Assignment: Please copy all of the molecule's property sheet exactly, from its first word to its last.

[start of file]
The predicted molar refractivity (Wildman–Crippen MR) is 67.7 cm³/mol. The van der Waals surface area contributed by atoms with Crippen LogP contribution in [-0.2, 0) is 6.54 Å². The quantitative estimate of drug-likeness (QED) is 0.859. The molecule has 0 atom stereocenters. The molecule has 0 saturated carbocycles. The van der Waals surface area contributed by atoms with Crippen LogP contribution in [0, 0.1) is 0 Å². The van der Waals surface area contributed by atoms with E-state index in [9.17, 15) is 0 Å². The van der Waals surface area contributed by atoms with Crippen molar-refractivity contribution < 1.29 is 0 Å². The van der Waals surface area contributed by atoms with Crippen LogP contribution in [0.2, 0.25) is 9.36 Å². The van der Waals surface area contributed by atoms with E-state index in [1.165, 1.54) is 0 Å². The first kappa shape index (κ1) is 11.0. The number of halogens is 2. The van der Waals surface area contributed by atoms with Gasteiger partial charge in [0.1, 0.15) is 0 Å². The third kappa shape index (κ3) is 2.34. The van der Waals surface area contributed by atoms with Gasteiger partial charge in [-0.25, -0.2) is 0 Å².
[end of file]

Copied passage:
The predicted molar refractivity (Wildman–Crippen MR) is 67.7 cm³/mol. The van der Waals surface area contributed by atoms with Crippen LogP contribution in [-0.2, 0) is 6.54 Å². The quantitative estimate of drug-likeness (QED) is 0.859. The molecule has 0 atom stereocenters. The molecule has 0 saturated carbocycles. The van der Waals surface area contributed by atoms with Crippen LogP contribution in [0, 0.1) is 0 Å². The van der Waals surface area contributed by atoms with E-state index in [9.17, 15) is 0 Å². The van der Waals surface area contributed by atoms with Crippen molar-refractivity contribution < 1.29 is 0 Å². The van der Waals surface area contributed by atoms with Crippen LogP contribution in [0.2, 0.25) is 9.36 Å². The van der Waals surface area contributed by atoms with E-state index in [1.165, 1.54) is 0 Å². The first kappa shape index (κ1) is 11.0. The number of halogens is 2. The van der Waals surface area contributed by atoms with Gasteiger partial charge in [0.1, 0.15) is 0 Å². The third kappa shape index (κ3) is 2.34. The van der Waals surface area contributed by atoms with Gasteiger partial charge in [-0.25, -0.2) is 0 Å².